July 31 - German engineering conglomerate Siemens dumped its Chief Executive Peter Loescher and appointed Finance Chief Joe Kaeser to the top job, in one of Germany's most dramatic boardroom battles in years. Joanna Partridge looks at the challenges facing the new boss of Siemens.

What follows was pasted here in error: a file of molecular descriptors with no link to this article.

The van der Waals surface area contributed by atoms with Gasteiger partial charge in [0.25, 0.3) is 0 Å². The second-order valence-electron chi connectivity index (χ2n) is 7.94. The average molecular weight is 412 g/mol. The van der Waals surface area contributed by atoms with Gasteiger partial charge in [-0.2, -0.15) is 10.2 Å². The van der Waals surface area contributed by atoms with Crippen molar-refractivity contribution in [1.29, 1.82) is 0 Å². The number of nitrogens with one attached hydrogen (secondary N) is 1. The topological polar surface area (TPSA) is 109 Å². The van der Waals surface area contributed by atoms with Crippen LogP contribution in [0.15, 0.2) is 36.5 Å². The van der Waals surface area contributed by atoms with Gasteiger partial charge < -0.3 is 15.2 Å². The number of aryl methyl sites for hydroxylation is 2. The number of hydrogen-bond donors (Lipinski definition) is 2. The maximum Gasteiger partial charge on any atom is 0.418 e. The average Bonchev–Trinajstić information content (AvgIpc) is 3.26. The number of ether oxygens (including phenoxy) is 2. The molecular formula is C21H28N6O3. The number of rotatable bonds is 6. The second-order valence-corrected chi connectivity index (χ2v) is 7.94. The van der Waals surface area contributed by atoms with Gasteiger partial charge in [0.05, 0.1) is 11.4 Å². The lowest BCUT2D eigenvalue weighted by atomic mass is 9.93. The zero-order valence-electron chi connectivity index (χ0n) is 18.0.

Siemens is good at engineering -- its products range from trains to gas turbines. But now the German conglomerate has engineered the departure of its own CEO. Peter Loescher was ousted four years before the end of his contract by the firm's supervisory board. Finance chief Joe Kaeser will take his job. His task -- turning around Germany's second-largest company by market value after two recent profit warnings. SOUNDBITE: Joe Kaeser, Designated Siemens CEO, saying (German): "The things which weren't that successful have to be corrected and improved; not by talking, but by hard work. Two things are really important: Firstly, that we close the profitability gap with our competitors over time, or, put differently, that we perform better. Second, that all, and I mean all, measures are structurally goal-oriented beyond 2014." Kaeser's extensive knowledge of the company is seen as a plus. But investors didn't react too positively to the change. Frankfurt trader Fidel Peter Helmer says the new boss will have a full in-tray. SOUNDBITE: Fidel Peter Helmer, Trader, Hauck and Aufhaeuser, saying (German): "There are big internal difficulties at Siemens. Mr. Loescher was rigorous in cleaning up the corruption affair, but on the other hand there are still lots of jobs to do. I'm thinking of the wind turbines, which aren't being produced on time, and other things such as the high-speed trains, which aren't being delivered on time. So there are several tasks remaining at this conglomerate." Loescher failed to deliver on promises to help Siemens grow faster than rivals like Philips. And last week it abandoned its target of boosting its core operating profit margin. Kaeser says bringing stability to the firm is more important. But he is expected to launch a restructuring programme in order to do it.